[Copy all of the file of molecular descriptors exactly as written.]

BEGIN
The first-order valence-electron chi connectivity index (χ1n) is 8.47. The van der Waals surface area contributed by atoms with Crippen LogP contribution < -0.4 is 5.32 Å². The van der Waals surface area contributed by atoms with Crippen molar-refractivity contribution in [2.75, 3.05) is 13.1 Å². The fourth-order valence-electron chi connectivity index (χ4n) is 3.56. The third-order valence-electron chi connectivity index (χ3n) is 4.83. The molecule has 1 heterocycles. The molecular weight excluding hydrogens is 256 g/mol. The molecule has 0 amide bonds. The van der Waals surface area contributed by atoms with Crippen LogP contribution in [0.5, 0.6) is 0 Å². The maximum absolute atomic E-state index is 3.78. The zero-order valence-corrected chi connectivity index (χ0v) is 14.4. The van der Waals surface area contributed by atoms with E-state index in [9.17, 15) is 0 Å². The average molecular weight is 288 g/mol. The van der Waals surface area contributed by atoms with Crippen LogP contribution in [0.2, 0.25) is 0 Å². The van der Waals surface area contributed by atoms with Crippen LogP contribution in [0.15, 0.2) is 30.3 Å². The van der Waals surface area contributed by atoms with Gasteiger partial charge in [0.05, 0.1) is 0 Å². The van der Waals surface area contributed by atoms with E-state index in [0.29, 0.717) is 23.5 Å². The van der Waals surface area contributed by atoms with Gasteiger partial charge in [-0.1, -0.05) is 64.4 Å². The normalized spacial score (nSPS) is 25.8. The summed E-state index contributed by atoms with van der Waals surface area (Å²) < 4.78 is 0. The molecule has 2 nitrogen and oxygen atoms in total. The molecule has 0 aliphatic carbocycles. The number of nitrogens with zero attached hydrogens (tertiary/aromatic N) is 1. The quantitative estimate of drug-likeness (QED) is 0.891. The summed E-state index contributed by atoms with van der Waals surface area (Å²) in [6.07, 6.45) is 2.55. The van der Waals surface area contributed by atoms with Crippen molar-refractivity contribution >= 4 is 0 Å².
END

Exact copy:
The first-order valence-electron chi connectivity index (χ1n) is 8.47. The van der Waals surface area contributed by atoms with Crippen LogP contribution < -0.4 is 5.32 Å². The van der Waals surface area contributed by atoms with Crippen molar-refractivity contribution in [2.75, 3.05) is 13.1 Å². The fourth-order valence-electron chi connectivity index (χ4n) is 3.56. The third-order valence-electron chi connectivity index (χ3n) is 4.83. The molecule has 1 heterocycles. The molecular weight excluding hydrogens is 256 g/mol. The molecule has 0 amide bonds. The van der Waals surface area contributed by atoms with Crippen LogP contribution in [0.5, 0.6) is 0 Å². The maximum absolute atomic E-state index is 3.78. The zero-order valence-corrected chi connectivity index (χ0v) is 14.4. The van der Waals surface area contributed by atoms with E-state index in [9.17, 15) is 0 Å². The average molecular weight is 288 g/mol. The van der Waals surface area contributed by atoms with Crippen LogP contribution in [0.2, 0.25) is 0 Å². The van der Waals surface area contributed by atoms with Crippen LogP contribution in [0.15, 0.2) is 30.3 Å². The van der Waals surface area contributed by atoms with Gasteiger partial charge in [0.05, 0.1) is 0 Å². The van der Waals surface area contributed by atoms with E-state index in [0.29, 0.717) is 23.5 Å². The van der Waals surface area contributed by atoms with Gasteiger partial charge in [-0.1, -0.05) is 64.4 Å². The normalized spacial score (nSPS) is 25.8. The summed E-state index contributed by atoms with van der Waals surface area (Å²) < 4.78 is 0. The molecule has 2 nitrogen and oxygen atoms in total. The molecule has 0 aliphatic carbocycles. The number of nitrogens with zero attached hydrogens (tertiary/aromatic N) is 1. The quantitative estimate of drug-likeness (QED) is 0.891. The summed E-state index contributed by atoms with van der Waals surface area (Å²) in [6.07, 6.45) is 2.55. The van der Waals surface area contributed by atoms with Crippen molar-refractivity contribution >= 4 is 0 Å².